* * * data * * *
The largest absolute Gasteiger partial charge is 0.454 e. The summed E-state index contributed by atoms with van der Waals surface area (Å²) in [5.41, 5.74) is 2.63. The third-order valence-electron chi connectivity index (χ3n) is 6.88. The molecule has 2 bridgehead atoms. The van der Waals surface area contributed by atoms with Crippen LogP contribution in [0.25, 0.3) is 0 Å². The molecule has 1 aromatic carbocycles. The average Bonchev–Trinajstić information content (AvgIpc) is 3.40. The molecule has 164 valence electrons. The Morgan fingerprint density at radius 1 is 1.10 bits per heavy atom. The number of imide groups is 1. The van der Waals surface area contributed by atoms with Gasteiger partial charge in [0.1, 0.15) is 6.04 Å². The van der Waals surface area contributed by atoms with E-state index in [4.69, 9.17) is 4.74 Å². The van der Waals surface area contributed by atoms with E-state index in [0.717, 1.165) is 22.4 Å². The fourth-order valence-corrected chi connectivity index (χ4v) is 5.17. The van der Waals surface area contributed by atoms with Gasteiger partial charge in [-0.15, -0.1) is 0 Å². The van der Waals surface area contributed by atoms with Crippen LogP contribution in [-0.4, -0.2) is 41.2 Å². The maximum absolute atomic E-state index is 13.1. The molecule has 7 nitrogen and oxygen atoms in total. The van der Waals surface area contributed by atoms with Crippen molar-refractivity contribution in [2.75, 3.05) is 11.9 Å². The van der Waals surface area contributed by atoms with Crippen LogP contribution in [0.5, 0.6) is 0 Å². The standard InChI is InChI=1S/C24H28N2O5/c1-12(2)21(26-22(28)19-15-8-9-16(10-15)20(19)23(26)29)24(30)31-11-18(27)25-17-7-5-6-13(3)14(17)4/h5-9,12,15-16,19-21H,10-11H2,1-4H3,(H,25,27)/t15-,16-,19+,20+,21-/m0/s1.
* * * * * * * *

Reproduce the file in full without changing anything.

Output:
The largest absolute Gasteiger partial charge is 0.454 e. The summed E-state index contributed by atoms with van der Waals surface area (Å²) in [5.41, 5.74) is 2.63. The third-order valence-electron chi connectivity index (χ3n) is 6.88. The molecule has 2 bridgehead atoms. The van der Waals surface area contributed by atoms with Crippen LogP contribution in [0.25, 0.3) is 0 Å². The molecule has 1 aromatic carbocycles. The average Bonchev–Trinajstić information content (AvgIpc) is 3.40. The molecule has 164 valence electrons. The Morgan fingerprint density at radius 1 is 1.10 bits per heavy atom. The number of imide groups is 1. The van der Waals surface area contributed by atoms with Gasteiger partial charge in [0.1, 0.15) is 6.04 Å². The van der Waals surface area contributed by atoms with E-state index in [4.69, 9.17) is 4.74 Å². The van der Waals surface area contributed by atoms with E-state index in [0.717, 1.165) is 22.4 Å². The fourth-order valence-corrected chi connectivity index (χ4v) is 5.17. The van der Waals surface area contributed by atoms with Gasteiger partial charge in [-0.15, -0.1) is 0 Å². The van der Waals surface area contributed by atoms with Crippen LogP contribution in [-0.4, -0.2) is 41.2 Å². The maximum absolute atomic E-state index is 13.1. The molecule has 7 nitrogen and oxygen atoms in total. The van der Waals surface area contributed by atoms with Crippen molar-refractivity contribution in [2.75, 3.05) is 11.9 Å². The van der Waals surface area contributed by atoms with Crippen LogP contribution in [0.5, 0.6) is 0 Å². The standard InChI is InChI=1S/C24H28N2O5/c1-12(2)21(26-22(28)19-15-8-9-16(10-15)20(19)23(26)29)24(30)31-11-18(27)25-17-7-5-6-13(3)14(17)4/h5-9,12,15-16,19-21H,10-11H2,1-4H3,(H,25,27)/t15-,16-,19+,20+,21-/m0/s1.